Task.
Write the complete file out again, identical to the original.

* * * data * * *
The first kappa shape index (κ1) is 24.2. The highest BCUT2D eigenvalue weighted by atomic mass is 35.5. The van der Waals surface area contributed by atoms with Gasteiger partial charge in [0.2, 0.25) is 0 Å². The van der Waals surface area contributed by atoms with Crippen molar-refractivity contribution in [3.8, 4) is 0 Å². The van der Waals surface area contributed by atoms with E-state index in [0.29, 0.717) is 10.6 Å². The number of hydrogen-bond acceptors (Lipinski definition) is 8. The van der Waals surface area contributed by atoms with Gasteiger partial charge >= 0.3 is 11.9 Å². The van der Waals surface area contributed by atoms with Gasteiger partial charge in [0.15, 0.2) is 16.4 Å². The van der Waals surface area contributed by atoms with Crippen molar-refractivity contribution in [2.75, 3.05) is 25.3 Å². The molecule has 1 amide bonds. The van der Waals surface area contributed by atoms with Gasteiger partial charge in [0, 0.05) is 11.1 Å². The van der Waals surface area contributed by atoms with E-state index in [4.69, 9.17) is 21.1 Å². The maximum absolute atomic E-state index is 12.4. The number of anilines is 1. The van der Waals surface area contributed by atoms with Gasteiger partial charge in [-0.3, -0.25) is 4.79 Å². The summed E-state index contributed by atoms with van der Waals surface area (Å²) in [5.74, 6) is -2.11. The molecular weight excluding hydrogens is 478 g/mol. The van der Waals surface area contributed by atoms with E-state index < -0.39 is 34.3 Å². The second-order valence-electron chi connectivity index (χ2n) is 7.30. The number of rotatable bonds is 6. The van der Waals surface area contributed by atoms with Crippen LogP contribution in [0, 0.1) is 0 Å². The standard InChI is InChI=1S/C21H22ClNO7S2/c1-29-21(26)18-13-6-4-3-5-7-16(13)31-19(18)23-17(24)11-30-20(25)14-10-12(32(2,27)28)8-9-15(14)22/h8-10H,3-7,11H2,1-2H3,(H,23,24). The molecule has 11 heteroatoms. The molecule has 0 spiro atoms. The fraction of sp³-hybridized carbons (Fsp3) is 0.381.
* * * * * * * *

The first kappa shape index (κ1) is 24.2. The highest BCUT2D eigenvalue weighted by atomic mass is 35.5. The van der Waals surface area contributed by atoms with Gasteiger partial charge in [0.2, 0.25) is 0 Å². The van der Waals surface area contributed by atoms with Crippen molar-refractivity contribution in [3.8, 4) is 0 Å². The van der Waals surface area contributed by atoms with E-state index in [0.29, 0.717) is 10.6 Å². The number of hydrogen-bond acceptors (Lipinski definition) is 8. The van der Waals surface area contributed by atoms with Gasteiger partial charge >= 0.3 is 11.9 Å². The van der Waals surface area contributed by atoms with Gasteiger partial charge in [0.15, 0.2) is 16.4 Å². The van der Waals surface area contributed by atoms with Crippen molar-refractivity contribution in [2.75, 3.05) is 25.3 Å². The molecule has 1 amide bonds. The van der Waals surface area contributed by atoms with Gasteiger partial charge in [0, 0.05) is 11.1 Å². The van der Waals surface area contributed by atoms with E-state index in [4.69, 9.17) is 21.1 Å². The maximum absolute atomic E-state index is 12.4. The number of anilines is 1. The van der Waals surface area contributed by atoms with Gasteiger partial charge in [-0.3, -0.25) is 4.79 Å². The summed E-state index contributed by atoms with van der Waals surface area (Å²) in [5.74, 6) is -2.11. The molecular weight excluding hydrogens is 478 g/mol. The van der Waals surface area contributed by atoms with E-state index < -0.39 is 34.3 Å². The second-order valence-electron chi connectivity index (χ2n) is 7.30. The number of rotatable bonds is 6. The van der Waals surface area contributed by atoms with Crippen LogP contribution in [0, 0.1) is 0 Å². The standard InChI is InChI=1S/C21H22ClNO7S2/c1-29-21(26)18-13-6-4-3-5-7-16(13)31-19(18)23-17(24)11-30-20(25)14-10-12(32(2,27)28)8-9-15(14)22/h8-10H,3-7,11H2,1-2H3,(H,23,24). The molecule has 11 heteroatoms. The molecule has 0 spiro atoms. The fraction of sp³-hybridized carbons (Fsp3) is 0.381.